• In the age of technology when it's most common to email or text, it's more impactful than ever to send a handwritten thank you note after an interview. Here are a few tips to follow to ensure your thank you note stands out!
    • Timing - I recommend dropping your thank you letter in the post the same day of the interview (or as soon as possible). As it could take a couple of days to reach the recipient, it will arrive perfectly timed 
    • Opening- Starting your letter with "Dear XX" is still best for formal business; signing off with "Best regards" is recommended as the formal sign off for corporate protocol
    • First line - Jackie Kennedy taught us that the most impactful letters to show gratitude never have the first line start off with "Thank you for..." and instead a line that creates emotion and sets you apart such as: "I'm truly grateful for the opportunity to come in to interview for a director position at the firm and meet with you. I left feeling enthusiastic about both the role and how my experience could truly make a valuable contribution to the XYZ team. Thank you for taking the time to meet with me...etc.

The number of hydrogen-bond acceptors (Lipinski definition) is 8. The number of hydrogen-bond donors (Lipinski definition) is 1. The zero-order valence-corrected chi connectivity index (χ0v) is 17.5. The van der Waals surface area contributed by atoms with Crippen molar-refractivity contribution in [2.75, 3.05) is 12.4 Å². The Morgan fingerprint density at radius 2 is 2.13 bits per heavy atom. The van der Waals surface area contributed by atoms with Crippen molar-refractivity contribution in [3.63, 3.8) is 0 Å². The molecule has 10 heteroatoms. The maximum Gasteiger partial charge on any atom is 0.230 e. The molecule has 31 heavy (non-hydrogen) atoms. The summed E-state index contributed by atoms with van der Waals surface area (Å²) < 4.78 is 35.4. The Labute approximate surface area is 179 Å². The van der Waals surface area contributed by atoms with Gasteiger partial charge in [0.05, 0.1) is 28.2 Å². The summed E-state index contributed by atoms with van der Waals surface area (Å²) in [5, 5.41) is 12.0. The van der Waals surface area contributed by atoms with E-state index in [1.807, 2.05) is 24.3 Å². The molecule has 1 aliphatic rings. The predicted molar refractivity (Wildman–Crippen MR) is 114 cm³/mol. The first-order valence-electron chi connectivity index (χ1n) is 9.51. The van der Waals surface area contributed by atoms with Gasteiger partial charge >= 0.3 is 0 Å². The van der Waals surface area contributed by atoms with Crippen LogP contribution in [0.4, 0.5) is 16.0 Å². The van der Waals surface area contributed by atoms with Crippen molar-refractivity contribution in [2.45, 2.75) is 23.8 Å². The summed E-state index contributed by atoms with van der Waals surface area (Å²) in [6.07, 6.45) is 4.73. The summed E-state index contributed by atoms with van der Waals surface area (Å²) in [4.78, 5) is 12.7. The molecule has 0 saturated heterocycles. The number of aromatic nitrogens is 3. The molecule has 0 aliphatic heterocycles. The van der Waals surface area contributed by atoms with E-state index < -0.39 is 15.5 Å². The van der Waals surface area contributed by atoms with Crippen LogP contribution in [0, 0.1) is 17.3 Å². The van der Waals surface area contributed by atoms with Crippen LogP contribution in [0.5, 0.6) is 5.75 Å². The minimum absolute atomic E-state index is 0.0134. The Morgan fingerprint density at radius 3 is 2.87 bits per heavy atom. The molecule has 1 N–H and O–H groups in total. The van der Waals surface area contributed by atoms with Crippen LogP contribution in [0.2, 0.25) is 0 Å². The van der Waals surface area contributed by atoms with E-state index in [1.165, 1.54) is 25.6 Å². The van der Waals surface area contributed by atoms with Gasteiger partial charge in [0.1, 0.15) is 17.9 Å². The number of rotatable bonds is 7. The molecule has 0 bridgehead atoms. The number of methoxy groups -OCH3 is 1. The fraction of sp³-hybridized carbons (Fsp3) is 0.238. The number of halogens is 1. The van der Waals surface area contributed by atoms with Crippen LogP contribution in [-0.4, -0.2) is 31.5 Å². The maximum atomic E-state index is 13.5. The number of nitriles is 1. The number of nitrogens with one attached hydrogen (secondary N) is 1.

• Call to action - Always include something specific that you spoke about that shows you really enjoyed both the interview, opportunity and conversation. End the thank you note by saying if the opportunity presented itself, you would be available to meet with the rest of the team or answer any questions.